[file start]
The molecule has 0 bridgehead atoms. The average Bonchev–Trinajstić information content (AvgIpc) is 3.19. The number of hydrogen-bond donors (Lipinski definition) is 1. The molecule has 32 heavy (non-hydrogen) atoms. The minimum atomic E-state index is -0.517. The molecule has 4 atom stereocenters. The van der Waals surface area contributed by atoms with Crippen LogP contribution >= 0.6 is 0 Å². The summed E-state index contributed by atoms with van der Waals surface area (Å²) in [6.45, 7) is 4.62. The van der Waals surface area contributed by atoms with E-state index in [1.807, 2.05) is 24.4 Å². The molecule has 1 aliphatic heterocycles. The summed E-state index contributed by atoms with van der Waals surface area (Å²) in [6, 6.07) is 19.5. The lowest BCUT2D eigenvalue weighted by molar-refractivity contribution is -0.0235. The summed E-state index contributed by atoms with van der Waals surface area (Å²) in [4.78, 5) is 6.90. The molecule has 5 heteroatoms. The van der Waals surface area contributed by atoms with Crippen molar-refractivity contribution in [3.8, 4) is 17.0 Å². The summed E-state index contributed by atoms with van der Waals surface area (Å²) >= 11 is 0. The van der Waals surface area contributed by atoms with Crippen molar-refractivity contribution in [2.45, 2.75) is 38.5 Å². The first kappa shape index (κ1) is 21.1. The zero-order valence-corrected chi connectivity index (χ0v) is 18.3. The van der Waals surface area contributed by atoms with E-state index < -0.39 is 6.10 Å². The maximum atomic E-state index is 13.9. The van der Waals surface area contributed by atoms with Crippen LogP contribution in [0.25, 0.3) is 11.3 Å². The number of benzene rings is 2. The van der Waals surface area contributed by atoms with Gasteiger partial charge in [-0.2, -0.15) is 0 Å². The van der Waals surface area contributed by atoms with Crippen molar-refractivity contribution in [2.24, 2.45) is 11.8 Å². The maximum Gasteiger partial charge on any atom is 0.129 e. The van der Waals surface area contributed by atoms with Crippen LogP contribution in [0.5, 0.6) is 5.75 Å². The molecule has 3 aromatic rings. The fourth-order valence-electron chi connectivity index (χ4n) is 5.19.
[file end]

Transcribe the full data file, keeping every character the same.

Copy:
The molecule has 0 bridgehead atoms. The average Bonchev–Trinajstić information content (AvgIpc) is 3.19. The number of hydrogen-bond donors (Lipinski definition) is 1. The molecule has 32 heavy (non-hydrogen) atoms. The minimum atomic E-state index is -0.517. The molecule has 4 atom stereocenters. The van der Waals surface area contributed by atoms with Crippen LogP contribution >= 0.6 is 0 Å². The summed E-state index contributed by atoms with van der Waals surface area (Å²) in [6.45, 7) is 4.62. The van der Waals surface area contributed by atoms with E-state index in [1.807, 2.05) is 24.4 Å². The molecule has 1 aliphatic heterocycles. The summed E-state index contributed by atoms with van der Waals surface area (Å²) in [6, 6.07) is 19.5. The lowest BCUT2D eigenvalue weighted by molar-refractivity contribution is -0.0235. The summed E-state index contributed by atoms with van der Waals surface area (Å²) in [4.78, 5) is 6.90. The molecule has 5 heteroatoms. The van der Waals surface area contributed by atoms with Crippen molar-refractivity contribution in [3.8, 4) is 17.0 Å². The summed E-state index contributed by atoms with van der Waals surface area (Å²) >= 11 is 0. The van der Waals surface area contributed by atoms with Crippen molar-refractivity contribution in [2.45, 2.75) is 38.5 Å². The first kappa shape index (κ1) is 21.1. The zero-order valence-corrected chi connectivity index (χ0v) is 18.3. The van der Waals surface area contributed by atoms with E-state index < -0.39 is 6.10 Å². The maximum atomic E-state index is 13.9. The van der Waals surface area contributed by atoms with Crippen LogP contribution in [0.25, 0.3) is 11.3 Å². The number of benzene rings is 2. The van der Waals surface area contributed by atoms with Gasteiger partial charge in [-0.2, -0.15) is 0 Å². The van der Waals surface area contributed by atoms with Crippen molar-refractivity contribution in [2.24, 2.45) is 11.8 Å². The maximum Gasteiger partial charge on any atom is 0.129 e. The van der Waals surface area contributed by atoms with Crippen LogP contribution in [0.5, 0.6) is 5.75 Å². The molecule has 3 aromatic rings. The fourth-order valence-electron chi connectivity index (χ4n) is 5.19.